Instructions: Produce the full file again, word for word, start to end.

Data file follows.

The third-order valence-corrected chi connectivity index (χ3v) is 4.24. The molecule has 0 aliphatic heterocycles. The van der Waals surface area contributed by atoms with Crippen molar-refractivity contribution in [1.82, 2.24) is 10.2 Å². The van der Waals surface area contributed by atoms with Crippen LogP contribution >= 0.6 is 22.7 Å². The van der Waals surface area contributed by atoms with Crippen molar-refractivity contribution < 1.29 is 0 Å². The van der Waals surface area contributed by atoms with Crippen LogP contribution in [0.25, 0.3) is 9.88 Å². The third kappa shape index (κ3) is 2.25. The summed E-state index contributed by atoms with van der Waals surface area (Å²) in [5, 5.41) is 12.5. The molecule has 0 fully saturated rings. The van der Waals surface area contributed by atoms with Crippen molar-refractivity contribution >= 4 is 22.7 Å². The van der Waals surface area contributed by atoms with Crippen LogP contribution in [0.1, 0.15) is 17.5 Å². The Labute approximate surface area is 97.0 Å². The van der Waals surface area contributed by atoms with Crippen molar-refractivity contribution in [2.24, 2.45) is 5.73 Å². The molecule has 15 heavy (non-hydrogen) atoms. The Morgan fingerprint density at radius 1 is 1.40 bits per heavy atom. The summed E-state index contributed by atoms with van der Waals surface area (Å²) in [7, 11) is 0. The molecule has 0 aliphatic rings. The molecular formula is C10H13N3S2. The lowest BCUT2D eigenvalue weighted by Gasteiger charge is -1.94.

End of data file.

The third-order valence-corrected chi connectivity index (χ3v) is 4.24. The molecule has 0 aliphatic heterocycles. The van der Waals surface area contributed by atoms with Crippen molar-refractivity contribution in [1.82, 2.24) is 10.2 Å². The van der Waals surface area contributed by atoms with Crippen LogP contribution >= 0.6 is 22.7 Å². The van der Waals surface area contributed by atoms with Crippen molar-refractivity contribution < 1.29 is 0 Å². The van der Waals surface area contributed by atoms with Crippen LogP contribution in [0.25, 0.3) is 9.88 Å². The third kappa shape index (κ3) is 2.25. The summed E-state index contributed by atoms with van der Waals surface area (Å²) in [5, 5.41) is 12.5. The molecule has 0 fully saturated rings. The van der Waals surface area contributed by atoms with Crippen molar-refractivity contribution >= 4 is 22.7 Å². The van der Waals surface area contributed by atoms with Crippen LogP contribution in [0.1, 0.15) is 17.5 Å². The Labute approximate surface area is 97.0 Å². The van der Waals surface area contributed by atoms with Crippen molar-refractivity contribution in [2.24, 2.45) is 5.73 Å². The molecule has 15 heavy (non-hydrogen) atoms. The Morgan fingerprint density at radius 1 is 1.40 bits per heavy atom. The summed E-state index contributed by atoms with van der Waals surface area (Å²) in [7, 11) is 0. The molecule has 0 aliphatic rings. The molecular formula is C10H13N3S2. The lowest BCUT2D eigenvalue weighted by Gasteiger charge is -1.94.